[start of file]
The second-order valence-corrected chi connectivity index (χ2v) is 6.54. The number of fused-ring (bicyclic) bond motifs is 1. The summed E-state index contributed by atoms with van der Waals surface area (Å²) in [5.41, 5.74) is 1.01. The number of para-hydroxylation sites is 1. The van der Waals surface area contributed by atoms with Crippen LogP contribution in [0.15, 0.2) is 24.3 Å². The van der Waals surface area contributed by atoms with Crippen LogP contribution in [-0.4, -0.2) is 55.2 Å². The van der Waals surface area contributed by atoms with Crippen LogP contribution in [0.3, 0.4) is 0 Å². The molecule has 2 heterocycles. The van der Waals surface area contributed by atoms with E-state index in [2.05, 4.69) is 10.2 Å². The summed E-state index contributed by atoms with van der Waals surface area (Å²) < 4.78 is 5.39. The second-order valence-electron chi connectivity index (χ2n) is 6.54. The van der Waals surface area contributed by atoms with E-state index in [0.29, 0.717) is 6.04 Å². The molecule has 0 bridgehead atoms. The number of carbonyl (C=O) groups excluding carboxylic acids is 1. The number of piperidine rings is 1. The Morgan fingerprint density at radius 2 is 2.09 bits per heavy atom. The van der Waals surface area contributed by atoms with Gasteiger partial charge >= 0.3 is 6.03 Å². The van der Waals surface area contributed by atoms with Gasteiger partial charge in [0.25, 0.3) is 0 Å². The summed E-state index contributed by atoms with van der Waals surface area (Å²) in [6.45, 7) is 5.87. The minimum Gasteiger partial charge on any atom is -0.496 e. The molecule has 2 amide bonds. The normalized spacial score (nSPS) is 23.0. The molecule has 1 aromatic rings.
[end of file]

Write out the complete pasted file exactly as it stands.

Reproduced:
The second-order valence-corrected chi connectivity index (χ2v) is 6.54. The number of fused-ring (bicyclic) bond motifs is 1. The summed E-state index contributed by atoms with van der Waals surface area (Å²) in [5.41, 5.74) is 1.01. The number of para-hydroxylation sites is 1. The van der Waals surface area contributed by atoms with Crippen LogP contribution in [0.15, 0.2) is 24.3 Å². The van der Waals surface area contributed by atoms with Crippen LogP contribution in [-0.4, -0.2) is 55.2 Å². The van der Waals surface area contributed by atoms with Crippen LogP contribution in [0.3, 0.4) is 0 Å². The molecule has 2 heterocycles. The van der Waals surface area contributed by atoms with E-state index in [2.05, 4.69) is 10.2 Å². The summed E-state index contributed by atoms with van der Waals surface area (Å²) < 4.78 is 5.39. The second-order valence-electron chi connectivity index (χ2n) is 6.54. The van der Waals surface area contributed by atoms with E-state index in [0.29, 0.717) is 6.04 Å². The molecule has 0 bridgehead atoms. The number of carbonyl (C=O) groups excluding carboxylic acids is 1. The number of piperidine rings is 1. The Morgan fingerprint density at radius 2 is 2.09 bits per heavy atom. The van der Waals surface area contributed by atoms with Gasteiger partial charge >= 0.3 is 6.03 Å². The van der Waals surface area contributed by atoms with Gasteiger partial charge in [0.25, 0.3) is 0 Å². The summed E-state index contributed by atoms with van der Waals surface area (Å²) in [6.45, 7) is 5.87. The minimum Gasteiger partial charge on any atom is -0.496 e. The molecule has 2 amide bonds. The normalized spacial score (nSPS) is 23.0. The molecule has 1 aromatic rings.